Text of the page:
MagSafe 3 charging capabilities are available for the 14 and 16-inch MacBook Pro models introduced in 2021 and the 2022 MacBook Air. The MagSafe 3 charging cables are not compatible with any other Macs, including older Macs that used MagSafe 2.
MagSafe for iPhone
Apple also has MagSafe technology for the iPhone, but it works differently. Rather than magnets built into a specific charging area, Apple added a ring of magnets around the Qi-based wireless charging coils, which allows for a close fit and faster charging speeds. iPhone 12 and later models use the magnet ring to connect to accessories that also have magnets built inside, so it's not limited to just charging technology.
Cases are the same way, snapping onto the magnet ring built into the iPhone. The design of the magnet ring allows the iPhone 12 and later to be compatible with a whole range of accessories that rely on magnets, from chargers to mounts to cases.
The Magnet Ring in iPhones
iPhone 12, iPhone 13, and iPhone 14 models have a ring of 18 rectangular magnets arranged in a circular shape located underneath the wireless charging coil in each device, which is what allows the MagSafe magic to happen.
Older iPhones had the same wireless charging coil, but no magnets underneath to allow for magnetic connections.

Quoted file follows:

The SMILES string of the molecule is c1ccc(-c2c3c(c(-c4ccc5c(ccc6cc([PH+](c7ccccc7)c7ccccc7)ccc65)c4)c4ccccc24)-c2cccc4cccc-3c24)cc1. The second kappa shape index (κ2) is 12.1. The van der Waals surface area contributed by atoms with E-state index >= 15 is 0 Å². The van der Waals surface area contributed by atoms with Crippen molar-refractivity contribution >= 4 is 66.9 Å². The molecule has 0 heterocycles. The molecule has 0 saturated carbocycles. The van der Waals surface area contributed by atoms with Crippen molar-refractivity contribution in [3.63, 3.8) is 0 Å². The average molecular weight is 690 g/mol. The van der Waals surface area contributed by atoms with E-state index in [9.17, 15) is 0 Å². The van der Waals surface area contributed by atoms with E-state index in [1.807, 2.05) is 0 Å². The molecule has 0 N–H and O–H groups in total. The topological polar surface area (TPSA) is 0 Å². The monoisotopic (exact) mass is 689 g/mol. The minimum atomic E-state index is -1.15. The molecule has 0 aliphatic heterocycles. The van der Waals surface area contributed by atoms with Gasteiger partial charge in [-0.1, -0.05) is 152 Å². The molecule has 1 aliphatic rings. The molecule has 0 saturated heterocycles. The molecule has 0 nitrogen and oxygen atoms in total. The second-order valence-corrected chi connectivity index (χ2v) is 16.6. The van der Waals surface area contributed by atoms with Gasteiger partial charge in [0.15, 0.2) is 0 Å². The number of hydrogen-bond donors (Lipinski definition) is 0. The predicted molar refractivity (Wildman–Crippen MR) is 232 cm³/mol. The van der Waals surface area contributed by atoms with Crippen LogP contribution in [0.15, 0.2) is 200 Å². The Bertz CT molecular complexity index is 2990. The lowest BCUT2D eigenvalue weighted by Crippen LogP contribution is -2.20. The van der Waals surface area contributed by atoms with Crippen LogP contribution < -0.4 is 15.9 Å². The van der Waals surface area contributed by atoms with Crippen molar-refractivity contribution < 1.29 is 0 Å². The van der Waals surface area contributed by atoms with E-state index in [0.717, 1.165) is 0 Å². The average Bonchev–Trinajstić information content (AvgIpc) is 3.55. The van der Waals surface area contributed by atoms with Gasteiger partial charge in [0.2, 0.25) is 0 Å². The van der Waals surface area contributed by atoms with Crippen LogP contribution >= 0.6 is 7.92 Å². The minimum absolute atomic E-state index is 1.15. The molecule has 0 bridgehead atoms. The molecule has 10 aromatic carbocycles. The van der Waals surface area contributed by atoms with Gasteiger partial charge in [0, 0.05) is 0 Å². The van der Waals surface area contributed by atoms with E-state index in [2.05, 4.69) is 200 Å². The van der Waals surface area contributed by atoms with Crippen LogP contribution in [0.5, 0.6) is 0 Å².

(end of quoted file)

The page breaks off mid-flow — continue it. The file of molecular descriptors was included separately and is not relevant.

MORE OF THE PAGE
Apple's MagSafe Charger
The MagSafe Charger looks something like a larger Apple Watch Charging Puck with an aluminum body and a soft white material at the top of the charger. The charger snaps onto an iPhone with magnets inside, perfectly aligning the charging coil in the MagSafe Charger with the charging coil in the iPhone.
Repair site iFixit took apart a MagSafe Charger and did an x-ray to show us the charger’s internal design. As with the iPhone, there are a series of magnets inside that are compatible with the magnets in the iPhone that surround an internal charging coil and a circuit board that manages the charging process.
Apple has also designed the MagSafe Duo Charger, which combines a MagSafe charger with an Apple Watch charging puck. The charger is foldable, making it ideal for travel, and costs $129.
The MagSafe Duo Charger is not able to charge a MagSafe iPhone at the full 15W. With Apple's 20W charger, the MagSafe Duo chargers at a maximum of 11W, and with a 27W or higher USB-C power adapter, it charges at up to 14W. The MagSafe Duo does not come with a power adapter and a charger must be purchased separately. Note that the 29W charger from Apple is not compatible, but the 30W version is.